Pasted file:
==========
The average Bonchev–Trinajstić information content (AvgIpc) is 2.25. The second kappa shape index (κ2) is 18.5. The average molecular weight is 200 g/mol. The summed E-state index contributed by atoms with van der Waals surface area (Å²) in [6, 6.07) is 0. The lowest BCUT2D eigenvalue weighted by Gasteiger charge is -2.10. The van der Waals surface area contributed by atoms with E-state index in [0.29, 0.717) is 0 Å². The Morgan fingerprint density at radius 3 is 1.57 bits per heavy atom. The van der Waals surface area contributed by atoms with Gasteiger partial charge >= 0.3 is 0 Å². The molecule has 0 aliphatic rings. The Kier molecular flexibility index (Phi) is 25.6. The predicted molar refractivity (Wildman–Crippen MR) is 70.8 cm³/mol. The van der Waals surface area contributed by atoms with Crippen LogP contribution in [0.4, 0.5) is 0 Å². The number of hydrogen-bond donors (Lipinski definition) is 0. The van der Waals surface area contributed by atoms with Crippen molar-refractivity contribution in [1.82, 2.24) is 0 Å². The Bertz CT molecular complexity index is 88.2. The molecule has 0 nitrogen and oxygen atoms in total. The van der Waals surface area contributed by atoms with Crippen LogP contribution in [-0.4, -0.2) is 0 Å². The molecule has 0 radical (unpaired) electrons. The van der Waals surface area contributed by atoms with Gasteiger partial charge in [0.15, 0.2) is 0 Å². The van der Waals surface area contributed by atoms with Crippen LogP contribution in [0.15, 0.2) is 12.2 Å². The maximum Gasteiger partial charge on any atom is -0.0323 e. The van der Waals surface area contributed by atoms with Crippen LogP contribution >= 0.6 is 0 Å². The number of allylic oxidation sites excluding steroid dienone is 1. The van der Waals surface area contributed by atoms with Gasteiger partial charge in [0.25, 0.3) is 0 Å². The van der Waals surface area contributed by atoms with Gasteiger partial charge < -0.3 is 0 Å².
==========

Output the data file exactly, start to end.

The average Bonchev–Trinajstić information content (AvgIpc) is 2.25. The second kappa shape index (κ2) is 18.5. The average molecular weight is 200 g/mol. The summed E-state index contributed by atoms with van der Waals surface area (Å²) in [6, 6.07) is 0. The lowest BCUT2D eigenvalue weighted by Gasteiger charge is -2.10. The van der Waals surface area contributed by atoms with E-state index in [0.29, 0.717) is 0 Å². The Morgan fingerprint density at radius 3 is 1.57 bits per heavy atom. The van der Waals surface area contributed by atoms with Gasteiger partial charge >= 0.3 is 0 Å². The molecule has 0 aliphatic rings. The Kier molecular flexibility index (Phi) is 25.6. The predicted molar refractivity (Wildman–Crippen MR) is 70.8 cm³/mol. The van der Waals surface area contributed by atoms with Crippen LogP contribution in [0.4, 0.5) is 0 Å². The number of hydrogen-bond donors (Lipinski definition) is 0. The van der Waals surface area contributed by atoms with Crippen molar-refractivity contribution in [1.82, 2.24) is 0 Å². The Bertz CT molecular complexity index is 88.2. The molecule has 0 nitrogen and oxygen atoms in total. The van der Waals surface area contributed by atoms with Crippen LogP contribution in [-0.4, -0.2) is 0 Å². The molecule has 0 radical (unpaired) electrons. The van der Waals surface area contributed by atoms with Gasteiger partial charge in [0.15, 0.2) is 0 Å². The van der Waals surface area contributed by atoms with Crippen LogP contribution in [0.15, 0.2) is 12.2 Å². The maximum Gasteiger partial charge on any atom is -0.0323 e. The van der Waals surface area contributed by atoms with Crippen LogP contribution >= 0.6 is 0 Å². The number of allylic oxidation sites excluding steroid dienone is 1. The van der Waals surface area contributed by atoms with Gasteiger partial charge in [0.25, 0.3) is 0 Å². The van der Waals surface area contributed by atoms with Gasteiger partial charge < -0.3 is 0 Å².